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Alison's SQL Server 2000 Tips

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Alison Balter provides tips on returning multiple records sets and executing the "first and last after trigger" in SQL Server 2000.
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Returning multiple record sets

Many people don't know that SQL Server stored procedures can return multiple record sets. The following is an example:

@CustomerID VarChar(5)
     SELECT * FROM Customers
	   WHERE CustomerID = 
     SELECT * FROM Orders
           WHERE CustomerID =

This procedure is called by a Visual Basic or Web application as follows:

Dim rst As Recordset
 Set rst = New ADODB.Recordset
 rst.Open _
        Source:=ÓEXEC Ò & _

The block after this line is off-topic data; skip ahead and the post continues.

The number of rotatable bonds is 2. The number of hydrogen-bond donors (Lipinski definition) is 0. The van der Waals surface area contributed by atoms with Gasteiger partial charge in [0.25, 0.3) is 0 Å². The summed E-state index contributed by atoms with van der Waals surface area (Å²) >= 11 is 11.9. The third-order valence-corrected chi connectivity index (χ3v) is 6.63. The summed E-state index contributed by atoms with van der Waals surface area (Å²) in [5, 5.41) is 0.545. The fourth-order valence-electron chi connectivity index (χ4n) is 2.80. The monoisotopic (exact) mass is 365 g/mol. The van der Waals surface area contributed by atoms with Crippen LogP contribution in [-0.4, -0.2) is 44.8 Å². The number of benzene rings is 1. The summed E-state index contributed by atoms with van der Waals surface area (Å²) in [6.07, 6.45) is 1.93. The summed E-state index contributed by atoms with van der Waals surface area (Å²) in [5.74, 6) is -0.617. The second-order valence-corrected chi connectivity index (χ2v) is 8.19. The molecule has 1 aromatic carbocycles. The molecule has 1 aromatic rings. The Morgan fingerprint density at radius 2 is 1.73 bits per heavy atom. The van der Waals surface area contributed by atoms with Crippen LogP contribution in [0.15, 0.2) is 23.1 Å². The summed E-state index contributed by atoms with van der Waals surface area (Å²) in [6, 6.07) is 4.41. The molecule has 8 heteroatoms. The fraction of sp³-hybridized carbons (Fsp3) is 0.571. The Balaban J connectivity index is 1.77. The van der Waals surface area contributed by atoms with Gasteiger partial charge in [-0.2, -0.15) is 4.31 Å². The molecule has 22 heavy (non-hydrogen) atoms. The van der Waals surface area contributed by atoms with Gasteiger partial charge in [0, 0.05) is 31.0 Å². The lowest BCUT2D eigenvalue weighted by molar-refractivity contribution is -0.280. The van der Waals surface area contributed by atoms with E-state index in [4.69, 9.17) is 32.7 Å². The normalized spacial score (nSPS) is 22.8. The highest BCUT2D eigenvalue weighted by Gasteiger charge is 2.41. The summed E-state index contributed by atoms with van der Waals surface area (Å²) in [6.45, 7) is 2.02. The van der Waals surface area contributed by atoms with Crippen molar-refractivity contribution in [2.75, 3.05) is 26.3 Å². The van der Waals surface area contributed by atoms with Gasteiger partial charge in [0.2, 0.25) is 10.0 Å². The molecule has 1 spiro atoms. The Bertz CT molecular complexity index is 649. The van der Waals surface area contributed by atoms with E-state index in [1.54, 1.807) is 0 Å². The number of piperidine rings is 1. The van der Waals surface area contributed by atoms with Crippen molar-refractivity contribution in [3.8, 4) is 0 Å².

ÒprocCustomerGetWithOrders ÔÒ & _
            Me.txtCustomerID.Text & ÒÔÒ, _
        ActiveConnection:= _
    MsgBox rst(ÒCompanyNameÓ)
    Set rst = rst.NextRecordset
MsgBox rst(ÒOrderIDÓ)

Notice that after the stored procedure is called, the code displays the value of the CompanyName field of the selected customer. The example uses the NextRecordset method to move to the next result set. The contents of the OrderID field are retrieved from the OrderID field.

SQL Server 2000 allows you to designate the "first and last after trigger" to execute.

After triggers execute after constraints are checked. After triggers existed in versions of SQL Server prior to SQL 2000. What is new with after triggers in SQL 2000 is the introduction of keyword AFTER (used in place of FOR). This makes SQL 2000 compliant with the ANSI SQL standard. If constraints are violated, after triggers are not fired.

New to SQL 2000, you can set the first and last after triggers to execute. Here are some examples:

Sp_settriggerorder @triggername = 'FirstTrigger', @order='first'
Sp_settriggerorder @triggername = 'LastTrigger', @order='last'
Sp_settriggerorder @triggername = 'AnyTrigger', @order='none'

It is important to note that when you alter a trigger, you must reset the order.

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